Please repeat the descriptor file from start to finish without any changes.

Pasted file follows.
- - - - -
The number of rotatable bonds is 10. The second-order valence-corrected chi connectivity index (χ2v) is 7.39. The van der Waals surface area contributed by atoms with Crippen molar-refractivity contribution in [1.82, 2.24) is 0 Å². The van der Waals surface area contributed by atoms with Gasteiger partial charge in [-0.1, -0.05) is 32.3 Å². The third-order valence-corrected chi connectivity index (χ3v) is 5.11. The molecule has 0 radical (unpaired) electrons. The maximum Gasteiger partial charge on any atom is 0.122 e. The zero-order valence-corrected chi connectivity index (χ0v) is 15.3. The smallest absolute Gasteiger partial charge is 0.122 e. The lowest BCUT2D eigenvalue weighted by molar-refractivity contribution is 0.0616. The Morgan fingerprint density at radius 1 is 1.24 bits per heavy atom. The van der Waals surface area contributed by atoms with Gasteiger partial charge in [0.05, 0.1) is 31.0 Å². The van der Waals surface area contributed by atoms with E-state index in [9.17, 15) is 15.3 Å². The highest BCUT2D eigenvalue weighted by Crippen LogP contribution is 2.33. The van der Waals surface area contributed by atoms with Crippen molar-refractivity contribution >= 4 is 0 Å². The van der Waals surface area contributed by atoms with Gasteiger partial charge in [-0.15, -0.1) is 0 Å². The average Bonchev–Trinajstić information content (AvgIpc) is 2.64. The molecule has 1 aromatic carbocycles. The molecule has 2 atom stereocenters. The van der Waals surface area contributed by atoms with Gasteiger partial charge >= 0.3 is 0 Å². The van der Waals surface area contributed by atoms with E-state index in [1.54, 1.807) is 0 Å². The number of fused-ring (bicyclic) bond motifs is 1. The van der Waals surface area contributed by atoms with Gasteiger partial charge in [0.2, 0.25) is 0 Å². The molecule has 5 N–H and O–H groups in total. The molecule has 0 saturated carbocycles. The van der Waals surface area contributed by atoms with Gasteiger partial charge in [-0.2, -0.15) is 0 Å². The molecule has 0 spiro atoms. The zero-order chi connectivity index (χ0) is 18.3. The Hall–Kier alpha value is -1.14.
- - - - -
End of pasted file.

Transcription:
The number of rotatable bonds is 10. The second-order valence-corrected chi connectivity index (χ2v) is 7.39. The van der Waals surface area contributed by atoms with Crippen molar-refractivity contribution in [1.82, 2.24) is 0 Å². The van der Waals surface area contributed by atoms with Gasteiger partial charge in [-0.1, -0.05) is 32.3 Å². The third-order valence-corrected chi connectivity index (χ3v) is 5.11. The molecule has 0 radical (unpaired) electrons. The maximum Gasteiger partial charge on any atom is 0.122 e. The zero-order valence-corrected chi connectivity index (χ0v) is 15.3. The smallest absolute Gasteiger partial charge is 0.122 e. The lowest BCUT2D eigenvalue weighted by molar-refractivity contribution is 0.0616. The Morgan fingerprint density at radius 1 is 1.24 bits per heavy atom. The van der Waals surface area contributed by atoms with Gasteiger partial charge in [0.05, 0.1) is 31.0 Å². The van der Waals surface area contributed by atoms with E-state index in [9.17, 15) is 15.3 Å². The highest BCUT2D eigenvalue weighted by Crippen LogP contribution is 2.33. The van der Waals surface area contributed by atoms with Crippen molar-refractivity contribution >= 4 is 0 Å². The van der Waals surface area contributed by atoms with Gasteiger partial charge in [-0.15, -0.1) is 0 Å². The average Bonchev–Trinajstić information content (AvgIpc) is 2.64. The molecule has 1 aromatic carbocycles. The molecule has 2 atom stereocenters. The van der Waals surface area contributed by atoms with Gasteiger partial charge >= 0.3 is 0 Å². The van der Waals surface area contributed by atoms with E-state index in [1.54, 1.807) is 0 Å². The number of fused-ring (bicyclic) bond motifs is 1. The van der Waals surface area contributed by atoms with Gasteiger partial charge in [0.2, 0.25) is 0 Å². The molecule has 5 N–H and O–H groups in total. The molecule has 0 saturated carbocycles. The van der Waals surface area contributed by atoms with Gasteiger partial charge in [-0.2, -0.15) is 0 Å². The molecule has 0 spiro atoms. The zero-order chi connectivity index (χ0) is 18.3. The Hall–Kier alpha value is -1.14.